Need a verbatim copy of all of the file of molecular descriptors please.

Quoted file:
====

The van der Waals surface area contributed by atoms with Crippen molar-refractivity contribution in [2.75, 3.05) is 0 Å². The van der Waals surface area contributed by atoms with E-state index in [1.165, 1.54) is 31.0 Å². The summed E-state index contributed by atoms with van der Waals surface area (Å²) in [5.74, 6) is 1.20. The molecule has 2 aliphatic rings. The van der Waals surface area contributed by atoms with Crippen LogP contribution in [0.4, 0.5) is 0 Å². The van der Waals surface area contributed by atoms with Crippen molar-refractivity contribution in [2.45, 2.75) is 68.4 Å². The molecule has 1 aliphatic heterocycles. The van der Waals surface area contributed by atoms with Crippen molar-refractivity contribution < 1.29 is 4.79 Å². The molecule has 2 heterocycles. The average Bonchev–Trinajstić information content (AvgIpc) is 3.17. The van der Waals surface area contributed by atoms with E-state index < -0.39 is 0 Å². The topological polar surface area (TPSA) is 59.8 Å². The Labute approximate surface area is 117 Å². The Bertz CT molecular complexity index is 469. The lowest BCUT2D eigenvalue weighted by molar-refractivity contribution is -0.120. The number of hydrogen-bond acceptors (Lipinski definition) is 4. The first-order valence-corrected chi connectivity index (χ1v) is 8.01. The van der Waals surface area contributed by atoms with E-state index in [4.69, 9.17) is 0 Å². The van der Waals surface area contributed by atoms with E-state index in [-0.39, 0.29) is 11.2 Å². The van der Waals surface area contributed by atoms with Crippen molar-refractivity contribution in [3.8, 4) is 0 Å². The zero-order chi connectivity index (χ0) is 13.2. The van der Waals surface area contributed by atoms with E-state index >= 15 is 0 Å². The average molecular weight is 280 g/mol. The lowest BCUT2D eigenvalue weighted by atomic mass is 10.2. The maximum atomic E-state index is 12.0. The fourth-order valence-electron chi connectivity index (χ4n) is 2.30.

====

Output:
The van der Waals surface area contributed by atoms with Crippen molar-refractivity contribution in [2.75, 3.05) is 0 Å². The van der Waals surface area contributed by atoms with E-state index in [1.165, 1.54) is 31.0 Å². The summed E-state index contributed by atoms with van der Waals surface area (Å²) in [5.74, 6) is 1.20. The molecule has 2 aliphatic rings. The van der Waals surface area contributed by atoms with Crippen LogP contribution in [0.4, 0.5) is 0 Å². The van der Waals surface area contributed by atoms with Crippen molar-refractivity contribution in [2.45, 2.75) is 68.4 Å². The molecule has 1 aliphatic heterocycles. The van der Waals surface area contributed by atoms with Crippen molar-refractivity contribution < 1.29 is 4.79 Å². The molecule has 2 heterocycles. The average Bonchev–Trinajstić information content (AvgIpc) is 3.17. The van der Waals surface area contributed by atoms with E-state index < -0.39 is 0 Å². The topological polar surface area (TPSA) is 59.8 Å². The Labute approximate surface area is 117 Å². The Bertz CT molecular complexity index is 469. The lowest BCUT2D eigenvalue weighted by molar-refractivity contribution is -0.120. The number of hydrogen-bond acceptors (Lipinski definition) is 4. The first-order valence-corrected chi connectivity index (χ1v) is 8.01. The van der Waals surface area contributed by atoms with E-state index in [4.69, 9.17) is 0 Å². The van der Waals surface area contributed by atoms with E-state index in [-0.39, 0.29) is 11.2 Å². The van der Waals surface area contributed by atoms with Crippen molar-refractivity contribution in [3.8, 4) is 0 Å². The zero-order chi connectivity index (χ0) is 13.2. The van der Waals surface area contributed by atoms with E-state index >= 15 is 0 Å². The average molecular weight is 280 g/mol. The lowest BCUT2D eigenvalue weighted by atomic mass is 10.2. The maximum atomic E-state index is 12.0. The fourth-order valence-electron chi connectivity index (χ4n) is 2.30.